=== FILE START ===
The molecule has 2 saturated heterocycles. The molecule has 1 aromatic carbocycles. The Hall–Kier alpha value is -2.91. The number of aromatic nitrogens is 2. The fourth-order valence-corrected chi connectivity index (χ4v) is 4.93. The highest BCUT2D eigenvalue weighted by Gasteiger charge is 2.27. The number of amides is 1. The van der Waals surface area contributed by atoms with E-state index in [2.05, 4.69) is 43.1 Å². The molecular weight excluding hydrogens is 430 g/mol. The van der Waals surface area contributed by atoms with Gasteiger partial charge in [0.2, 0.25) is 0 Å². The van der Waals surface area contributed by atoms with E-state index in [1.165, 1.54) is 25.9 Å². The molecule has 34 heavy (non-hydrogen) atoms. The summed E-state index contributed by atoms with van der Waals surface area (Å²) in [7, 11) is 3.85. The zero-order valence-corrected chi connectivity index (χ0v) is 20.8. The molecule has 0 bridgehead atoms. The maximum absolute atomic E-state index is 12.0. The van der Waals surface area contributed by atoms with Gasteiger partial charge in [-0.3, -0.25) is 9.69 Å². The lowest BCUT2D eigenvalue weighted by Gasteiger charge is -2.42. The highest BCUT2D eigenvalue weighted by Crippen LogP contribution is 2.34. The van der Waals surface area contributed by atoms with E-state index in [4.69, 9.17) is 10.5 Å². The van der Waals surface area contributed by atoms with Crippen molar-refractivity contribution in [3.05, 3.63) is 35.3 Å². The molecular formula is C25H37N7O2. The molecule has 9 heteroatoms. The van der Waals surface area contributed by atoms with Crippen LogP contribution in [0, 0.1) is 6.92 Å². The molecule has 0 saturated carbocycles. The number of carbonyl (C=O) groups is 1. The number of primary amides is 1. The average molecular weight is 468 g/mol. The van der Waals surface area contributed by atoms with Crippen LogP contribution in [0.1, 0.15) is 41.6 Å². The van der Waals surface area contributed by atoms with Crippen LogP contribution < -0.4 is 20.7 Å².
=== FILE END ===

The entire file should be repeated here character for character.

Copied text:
The molecule has 2 saturated heterocycles. The molecule has 1 aromatic carbocycles. The Hall–Kier alpha value is -2.91. The number of aromatic nitrogens is 2. The fourth-order valence-corrected chi connectivity index (χ4v) is 4.93. The highest BCUT2D eigenvalue weighted by Gasteiger charge is 2.27. The number of amides is 1. The van der Waals surface area contributed by atoms with E-state index in [2.05, 4.69) is 43.1 Å². The molecular weight excluding hydrogens is 430 g/mol. The van der Waals surface area contributed by atoms with Gasteiger partial charge in [0.2, 0.25) is 0 Å². The van der Waals surface area contributed by atoms with E-state index in [1.165, 1.54) is 25.9 Å². The molecule has 34 heavy (non-hydrogen) atoms. The summed E-state index contributed by atoms with van der Waals surface area (Å²) in [7, 11) is 3.85. The zero-order valence-corrected chi connectivity index (χ0v) is 20.8. The molecule has 0 bridgehead atoms. The maximum absolute atomic E-state index is 12.0. The van der Waals surface area contributed by atoms with Gasteiger partial charge in [-0.3, -0.25) is 9.69 Å². The lowest BCUT2D eigenvalue weighted by Gasteiger charge is -2.42. The highest BCUT2D eigenvalue weighted by Crippen LogP contribution is 2.34. The van der Waals surface area contributed by atoms with E-state index in [4.69, 9.17) is 10.5 Å². The van der Waals surface area contributed by atoms with Crippen molar-refractivity contribution in [3.05, 3.63) is 35.3 Å². The molecular formula is C25H37N7O2. The molecule has 9 heteroatoms. The van der Waals surface area contributed by atoms with Crippen LogP contribution in [0, 0.1) is 6.92 Å². The molecule has 0 saturated carbocycles. The number of carbonyl (C=O) groups is 1. The number of primary amides is 1. The average molecular weight is 468 g/mol. The van der Waals surface area contributed by atoms with Crippen LogP contribution in [0.1, 0.15) is 41.6 Å². The van der Waals surface area contributed by atoms with Crippen LogP contribution < -0.4 is 20.7 Å².